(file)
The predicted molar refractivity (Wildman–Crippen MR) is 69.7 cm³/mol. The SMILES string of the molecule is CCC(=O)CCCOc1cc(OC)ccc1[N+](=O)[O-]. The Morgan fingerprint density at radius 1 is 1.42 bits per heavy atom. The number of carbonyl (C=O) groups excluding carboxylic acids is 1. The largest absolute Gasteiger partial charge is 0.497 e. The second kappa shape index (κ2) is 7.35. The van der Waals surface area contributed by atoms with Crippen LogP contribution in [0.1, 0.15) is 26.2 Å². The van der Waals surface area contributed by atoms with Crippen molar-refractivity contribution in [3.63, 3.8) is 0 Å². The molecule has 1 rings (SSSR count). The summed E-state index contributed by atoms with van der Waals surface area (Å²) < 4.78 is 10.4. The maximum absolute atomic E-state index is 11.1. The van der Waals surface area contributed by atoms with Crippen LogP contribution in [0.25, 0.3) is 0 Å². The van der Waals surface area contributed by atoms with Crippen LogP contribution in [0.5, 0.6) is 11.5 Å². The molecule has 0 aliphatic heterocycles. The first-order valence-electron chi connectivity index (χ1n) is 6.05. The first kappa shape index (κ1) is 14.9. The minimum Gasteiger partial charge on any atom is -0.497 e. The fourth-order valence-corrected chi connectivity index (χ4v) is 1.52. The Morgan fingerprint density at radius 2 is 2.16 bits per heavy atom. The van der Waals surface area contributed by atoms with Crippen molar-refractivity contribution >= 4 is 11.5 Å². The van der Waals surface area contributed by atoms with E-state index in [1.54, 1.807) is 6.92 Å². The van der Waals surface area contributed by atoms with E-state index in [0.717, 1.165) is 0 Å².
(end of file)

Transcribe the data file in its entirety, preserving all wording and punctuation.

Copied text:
The predicted molar refractivity (Wildman–Crippen MR) is 69.7 cm³/mol. The SMILES string of the molecule is CCC(=O)CCCOc1cc(OC)ccc1[N+](=O)[O-]. The Morgan fingerprint density at radius 1 is 1.42 bits per heavy atom. The number of carbonyl (C=O) groups excluding carboxylic acids is 1. The largest absolute Gasteiger partial charge is 0.497 e. The second kappa shape index (κ2) is 7.35. The van der Waals surface area contributed by atoms with Crippen LogP contribution in [0.1, 0.15) is 26.2 Å². The van der Waals surface area contributed by atoms with Crippen molar-refractivity contribution in [3.63, 3.8) is 0 Å². The molecule has 1 rings (SSSR count). The summed E-state index contributed by atoms with van der Waals surface area (Å²) < 4.78 is 10.4. The maximum absolute atomic E-state index is 11.1. The van der Waals surface area contributed by atoms with Crippen LogP contribution in [0.25, 0.3) is 0 Å². The van der Waals surface area contributed by atoms with Crippen LogP contribution in [0.5, 0.6) is 11.5 Å². The molecule has 0 aliphatic heterocycles. The first-order valence-electron chi connectivity index (χ1n) is 6.05. The first kappa shape index (κ1) is 14.9. The minimum Gasteiger partial charge on any atom is -0.497 e. The fourth-order valence-corrected chi connectivity index (χ4v) is 1.52. The Morgan fingerprint density at radius 2 is 2.16 bits per heavy atom. The van der Waals surface area contributed by atoms with Crippen molar-refractivity contribution >= 4 is 11.5 Å². The van der Waals surface area contributed by atoms with E-state index in [1.54, 1.807) is 6.92 Å². The van der Waals surface area contributed by atoms with E-state index in [0.717, 1.165) is 0 Å².